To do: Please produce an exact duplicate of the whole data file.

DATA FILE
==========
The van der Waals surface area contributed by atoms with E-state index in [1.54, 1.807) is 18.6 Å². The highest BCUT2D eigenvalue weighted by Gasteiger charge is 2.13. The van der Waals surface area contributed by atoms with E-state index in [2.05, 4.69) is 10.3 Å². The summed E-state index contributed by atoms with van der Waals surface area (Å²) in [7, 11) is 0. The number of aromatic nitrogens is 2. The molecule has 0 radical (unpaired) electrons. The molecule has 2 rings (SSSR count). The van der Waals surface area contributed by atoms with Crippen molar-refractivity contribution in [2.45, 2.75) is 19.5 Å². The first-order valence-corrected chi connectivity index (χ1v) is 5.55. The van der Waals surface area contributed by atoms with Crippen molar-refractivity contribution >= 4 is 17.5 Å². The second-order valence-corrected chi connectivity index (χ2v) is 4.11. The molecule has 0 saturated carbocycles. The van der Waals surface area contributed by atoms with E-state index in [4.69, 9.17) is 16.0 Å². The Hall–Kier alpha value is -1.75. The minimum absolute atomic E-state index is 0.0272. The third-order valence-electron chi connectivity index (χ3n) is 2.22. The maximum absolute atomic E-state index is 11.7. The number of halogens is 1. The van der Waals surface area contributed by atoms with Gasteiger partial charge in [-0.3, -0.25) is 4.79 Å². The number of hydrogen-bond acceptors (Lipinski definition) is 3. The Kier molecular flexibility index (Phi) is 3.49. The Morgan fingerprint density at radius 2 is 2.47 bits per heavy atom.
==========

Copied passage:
The van der Waals surface area contributed by atoms with E-state index in [1.54, 1.807) is 18.6 Å². The highest BCUT2D eigenvalue weighted by Gasteiger charge is 2.13. The van der Waals surface area contributed by atoms with E-state index in [2.05, 4.69) is 10.3 Å². The summed E-state index contributed by atoms with van der Waals surface area (Å²) in [7, 11) is 0. The number of aromatic nitrogens is 2. The molecule has 0 radical (unpaired) electrons. The molecule has 2 rings (SSSR count). The van der Waals surface area contributed by atoms with Crippen molar-refractivity contribution in [2.45, 2.75) is 19.5 Å². The first-order valence-corrected chi connectivity index (χ1v) is 5.55. The van der Waals surface area contributed by atoms with Crippen molar-refractivity contribution >= 4 is 17.5 Å². The second-order valence-corrected chi connectivity index (χ2v) is 4.11. The molecule has 0 saturated carbocycles. The van der Waals surface area contributed by atoms with E-state index in [4.69, 9.17) is 16.0 Å². The Hall–Kier alpha value is -1.75. The minimum absolute atomic E-state index is 0.0272. The third-order valence-electron chi connectivity index (χ3n) is 2.22. The maximum absolute atomic E-state index is 11.7. The number of halogens is 1. The van der Waals surface area contributed by atoms with Gasteiger partial charge in [-0.3, -0.25) is 4.79 Å². The number of hydrogen-bond acceptors (Lipinski definition) is 3. The Kier molecular flexibility index (Phi) is 3.49. The Morgan fingerprint density at radius 2 is 2.47 bits per heavy atom.